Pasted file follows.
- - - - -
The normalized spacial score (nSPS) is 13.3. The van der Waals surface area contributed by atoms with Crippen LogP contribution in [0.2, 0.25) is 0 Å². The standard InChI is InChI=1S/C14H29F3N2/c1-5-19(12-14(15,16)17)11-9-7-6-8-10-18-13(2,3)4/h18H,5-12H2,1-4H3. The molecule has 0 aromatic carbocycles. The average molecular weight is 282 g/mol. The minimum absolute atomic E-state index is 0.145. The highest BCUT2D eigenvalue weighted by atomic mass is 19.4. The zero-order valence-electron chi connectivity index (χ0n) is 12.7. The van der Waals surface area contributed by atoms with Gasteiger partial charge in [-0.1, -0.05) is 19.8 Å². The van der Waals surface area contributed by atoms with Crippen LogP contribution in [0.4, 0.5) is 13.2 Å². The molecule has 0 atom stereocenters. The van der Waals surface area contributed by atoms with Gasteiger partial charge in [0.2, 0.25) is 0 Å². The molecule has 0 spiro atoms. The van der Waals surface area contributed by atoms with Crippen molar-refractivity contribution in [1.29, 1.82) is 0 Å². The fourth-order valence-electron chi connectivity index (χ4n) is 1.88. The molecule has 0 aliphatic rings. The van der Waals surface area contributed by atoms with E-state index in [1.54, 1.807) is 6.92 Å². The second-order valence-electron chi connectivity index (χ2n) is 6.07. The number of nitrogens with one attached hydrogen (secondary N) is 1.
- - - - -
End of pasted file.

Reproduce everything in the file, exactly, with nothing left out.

The normalized spacial score (nSPS) is 13.3. The van der Waals surface area contributed by atoms with Crippen LogP contribution in [0.2, 0.25) is 0 Å². The standard InChI is InChI=1S/C14H29F3N2/c1-5-19(12-14(15,16)17)11-9-7-6-8-10-18-13(2,3)4/h18H,5-12H2,1-4H3. The molecule has 0 aromatic carbocycles. The average molecular weight is 282 g/mol. The minimum absolute atomic E-state index is 0.145. The highest BCUT2D eigenvalue weighted by atomic mass is 19.4. The zero-order valence-electron chi connectivity index (χ0n) is 12.7. The van der Waals surface area contributed by atoms with Gasteiger partial charge in [-0.1, -0.05) is 19.8 Å². The van der Waals surface area contributed by atoms with Crippen LogP contribution in [0.4, 0.5) is 13.2 Å². The molecule has 0 atom stereocenters. The van der Waals surface area contributed by atoms with Gasteiger partial charge in [0.2, 0.25) is 0 Å². The molecule has 0 spiro atoms. The van der Waals surface area contributed by atoms with Crippen molar-refractivity contribution in [1.29, 1.82) is 0 Å². The fourth-order valence-electron chi connectivity index (χ4n) is 1.88. The molecule has 0 aliphatic rings. The van der Waals surface area contributed by atoms with E-state index in [1.54, 1.807) is 6.92 Å². The second-order valence-electron chi connectivity index (χ2n) is 6.07. The number of nitrogens with one attached hydrogen (secondary N) is 1.